Destigmatizing infertility is the first step in understanding that you’re not alone.
The history of infertility is long. For many couples, one in eight according to the Centers for Disease Control, infertility is a harrowing and difficult experience. Few trials in our lives can match the despondency felt when starting a family seems impossible.
While hope can sometimes seem far away, advances in medical technology have been helping families all over the world realize their dreams with greater success than ever before. With contemporary medicine, you and your partner can take comfort in knowing that solutions now exist that, even within the last decade, seemed improbable. Understanding that infertility is a diagnosable and surmountable medical affliction, that is in no way the fault of the patient (or the stars), can provide some much-needed comfort to couples facing this challenge. Knowing that you are not alone, and knowing how far we have come, may shed much-needed light on just how far we can go.
History of Infertility: How Far We’ve Come
In 1962, Dr. Donald Robert Johnson put together a presidential address regarding the “History of Human Infertility”. Just 16 years before the first baby born of assisted reproduction, Dr. Johnson’s testimony shows how far medicine can come in a few scant years, let alone how far it has reached since the dawn of time.
Stating that infertility has “occupied the minds of men far back into antiquity”, Dr. Johnson goes on to show how the world of the 20th century viewed infertility. Being a problem for women, only men could solve. This tells us just how novel the unified approach to the problem is, and how our minds and societies have expanded in that relatively short amount of time. Let alone our sciences.
History of Infertility: A Woman’s Burden
Throughout ancient times, infertility was thought to be a curse sent by the gods, shouldered by women alone. In fact, it wasn’t until the late 1800s that fertilization and sexual reproduction are fully understood. For millennia, tribes and cultures believed that any difficulty with conception was purely secondary to the feminine condition. Paying zero respect to the crucial role males play in reproduction, or to the difficulties of personal diseases of infertility, trauma, and disfigurement.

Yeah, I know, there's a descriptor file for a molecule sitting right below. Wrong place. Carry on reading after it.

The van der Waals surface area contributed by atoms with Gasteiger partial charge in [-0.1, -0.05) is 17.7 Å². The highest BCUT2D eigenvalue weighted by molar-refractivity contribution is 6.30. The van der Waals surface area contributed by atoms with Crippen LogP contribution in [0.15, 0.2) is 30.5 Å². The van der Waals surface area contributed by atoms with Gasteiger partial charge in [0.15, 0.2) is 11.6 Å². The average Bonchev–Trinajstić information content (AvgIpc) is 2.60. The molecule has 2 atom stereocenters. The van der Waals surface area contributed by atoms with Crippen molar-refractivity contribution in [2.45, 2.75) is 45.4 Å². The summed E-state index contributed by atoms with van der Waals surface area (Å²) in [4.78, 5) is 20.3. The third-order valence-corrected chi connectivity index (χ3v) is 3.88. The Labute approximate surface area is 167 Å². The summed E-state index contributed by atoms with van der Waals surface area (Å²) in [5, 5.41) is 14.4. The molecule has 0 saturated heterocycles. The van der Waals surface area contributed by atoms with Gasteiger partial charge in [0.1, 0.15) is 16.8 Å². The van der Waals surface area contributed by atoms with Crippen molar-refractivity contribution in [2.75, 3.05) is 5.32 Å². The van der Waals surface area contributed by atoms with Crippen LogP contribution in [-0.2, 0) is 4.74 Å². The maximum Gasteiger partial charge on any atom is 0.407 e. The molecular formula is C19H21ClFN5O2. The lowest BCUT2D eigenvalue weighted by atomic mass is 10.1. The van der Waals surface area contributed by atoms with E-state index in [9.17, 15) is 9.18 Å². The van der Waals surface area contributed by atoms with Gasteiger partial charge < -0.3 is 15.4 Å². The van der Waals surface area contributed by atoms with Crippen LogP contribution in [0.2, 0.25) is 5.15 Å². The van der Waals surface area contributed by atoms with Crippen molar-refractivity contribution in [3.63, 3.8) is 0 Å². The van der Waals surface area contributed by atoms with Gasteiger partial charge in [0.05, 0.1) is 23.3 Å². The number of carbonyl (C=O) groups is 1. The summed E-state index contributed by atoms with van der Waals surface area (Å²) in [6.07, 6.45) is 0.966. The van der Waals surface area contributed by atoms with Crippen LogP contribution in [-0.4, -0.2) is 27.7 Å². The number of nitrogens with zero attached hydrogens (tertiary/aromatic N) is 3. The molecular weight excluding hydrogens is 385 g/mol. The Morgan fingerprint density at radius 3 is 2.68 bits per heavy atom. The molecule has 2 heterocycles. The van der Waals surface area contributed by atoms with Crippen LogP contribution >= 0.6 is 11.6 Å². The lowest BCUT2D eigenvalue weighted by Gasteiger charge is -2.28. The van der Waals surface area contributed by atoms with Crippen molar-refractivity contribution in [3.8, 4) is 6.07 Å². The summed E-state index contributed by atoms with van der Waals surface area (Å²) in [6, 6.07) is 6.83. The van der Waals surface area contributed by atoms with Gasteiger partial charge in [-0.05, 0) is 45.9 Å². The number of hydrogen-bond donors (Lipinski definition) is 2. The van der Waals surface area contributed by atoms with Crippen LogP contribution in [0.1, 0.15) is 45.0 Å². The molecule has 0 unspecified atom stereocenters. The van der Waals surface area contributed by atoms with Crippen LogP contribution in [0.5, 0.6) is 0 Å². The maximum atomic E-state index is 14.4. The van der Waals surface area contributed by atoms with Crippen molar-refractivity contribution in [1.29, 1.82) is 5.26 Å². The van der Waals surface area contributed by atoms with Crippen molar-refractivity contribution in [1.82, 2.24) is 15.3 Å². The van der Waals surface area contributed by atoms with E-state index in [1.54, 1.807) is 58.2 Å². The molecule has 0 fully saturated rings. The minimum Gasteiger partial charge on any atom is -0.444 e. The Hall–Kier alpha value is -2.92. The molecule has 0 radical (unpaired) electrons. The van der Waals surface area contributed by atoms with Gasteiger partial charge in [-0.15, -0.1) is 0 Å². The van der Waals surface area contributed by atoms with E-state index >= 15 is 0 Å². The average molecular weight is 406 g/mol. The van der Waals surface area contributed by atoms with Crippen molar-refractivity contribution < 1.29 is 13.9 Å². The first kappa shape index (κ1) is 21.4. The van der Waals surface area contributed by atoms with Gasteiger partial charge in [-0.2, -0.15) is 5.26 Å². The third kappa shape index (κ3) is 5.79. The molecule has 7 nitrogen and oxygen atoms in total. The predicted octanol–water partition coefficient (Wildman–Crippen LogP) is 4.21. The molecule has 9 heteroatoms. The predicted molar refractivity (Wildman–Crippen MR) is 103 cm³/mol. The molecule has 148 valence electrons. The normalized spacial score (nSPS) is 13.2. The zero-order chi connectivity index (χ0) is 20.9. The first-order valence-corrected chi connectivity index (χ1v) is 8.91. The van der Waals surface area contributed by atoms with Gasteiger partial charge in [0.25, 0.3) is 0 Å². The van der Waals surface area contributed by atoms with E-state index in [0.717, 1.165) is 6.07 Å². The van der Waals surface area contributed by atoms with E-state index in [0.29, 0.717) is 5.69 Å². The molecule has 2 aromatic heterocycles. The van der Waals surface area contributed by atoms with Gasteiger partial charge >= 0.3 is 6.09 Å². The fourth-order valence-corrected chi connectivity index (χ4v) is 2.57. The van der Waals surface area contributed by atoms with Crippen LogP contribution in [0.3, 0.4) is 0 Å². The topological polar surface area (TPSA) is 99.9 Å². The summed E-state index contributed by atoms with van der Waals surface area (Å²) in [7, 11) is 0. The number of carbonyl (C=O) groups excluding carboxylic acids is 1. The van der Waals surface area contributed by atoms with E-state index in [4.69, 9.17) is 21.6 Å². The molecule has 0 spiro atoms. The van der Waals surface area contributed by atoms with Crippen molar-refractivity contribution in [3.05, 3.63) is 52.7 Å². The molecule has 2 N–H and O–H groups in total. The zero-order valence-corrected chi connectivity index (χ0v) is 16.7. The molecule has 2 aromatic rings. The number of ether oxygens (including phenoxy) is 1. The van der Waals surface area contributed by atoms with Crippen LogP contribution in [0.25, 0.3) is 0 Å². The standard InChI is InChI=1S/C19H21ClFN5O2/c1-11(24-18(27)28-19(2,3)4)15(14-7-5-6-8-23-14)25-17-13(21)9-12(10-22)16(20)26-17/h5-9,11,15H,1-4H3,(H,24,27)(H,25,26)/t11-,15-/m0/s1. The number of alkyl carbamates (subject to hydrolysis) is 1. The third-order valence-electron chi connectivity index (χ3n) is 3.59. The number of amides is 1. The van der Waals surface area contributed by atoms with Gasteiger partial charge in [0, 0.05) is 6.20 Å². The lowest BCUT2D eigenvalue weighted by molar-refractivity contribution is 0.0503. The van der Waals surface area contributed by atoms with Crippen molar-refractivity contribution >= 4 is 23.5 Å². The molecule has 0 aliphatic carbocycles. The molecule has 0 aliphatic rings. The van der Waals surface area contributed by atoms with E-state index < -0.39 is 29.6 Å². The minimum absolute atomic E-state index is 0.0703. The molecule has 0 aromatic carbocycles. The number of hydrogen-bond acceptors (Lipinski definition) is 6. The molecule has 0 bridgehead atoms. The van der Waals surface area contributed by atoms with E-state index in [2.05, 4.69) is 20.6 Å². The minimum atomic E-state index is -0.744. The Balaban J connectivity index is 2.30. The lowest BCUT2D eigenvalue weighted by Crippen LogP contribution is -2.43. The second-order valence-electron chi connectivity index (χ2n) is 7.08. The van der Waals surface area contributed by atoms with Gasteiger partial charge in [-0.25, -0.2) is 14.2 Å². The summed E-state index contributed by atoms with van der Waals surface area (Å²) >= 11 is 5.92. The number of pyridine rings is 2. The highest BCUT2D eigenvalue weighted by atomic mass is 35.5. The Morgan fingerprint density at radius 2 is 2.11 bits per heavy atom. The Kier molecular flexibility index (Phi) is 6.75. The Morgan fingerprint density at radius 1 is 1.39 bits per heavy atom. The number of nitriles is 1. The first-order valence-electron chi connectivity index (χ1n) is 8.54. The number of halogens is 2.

Ancient tribes in Australia didn’t even believe that children were the product of sex. Instead, they maintained that pregnancy was resultant of a woman’s diet. The Euduna tribe insisted that partially white children were conceived because of the white bread that the native women were given by the white settlers, as opposed to copulation between the two races. Trobriand Islanders assumed that pregnancy happened because the hymen was broken, and that sex was purely for pleasure, not procreation. Leaving any difficulties, deformities, or infertilities, solely the burden of women.
While ancient Egypt had some inspiring texts regarding infertility as a medical condition, these postulations were left firmly behind as time marched forward. In Greek and Roman times, while other aspects of medicine had an examination with scientific promise – infertility remained a curse of the gods. In Greece, an infertile woman had a name of “chastised male” and the dysfunctional uterus was an “irrational soul”. Romans fared no better, where during the feast of Mars, they would whip the bellies of infertile women with whips made of goat’s skin, believing that the act would relieve them of their “barren ways”.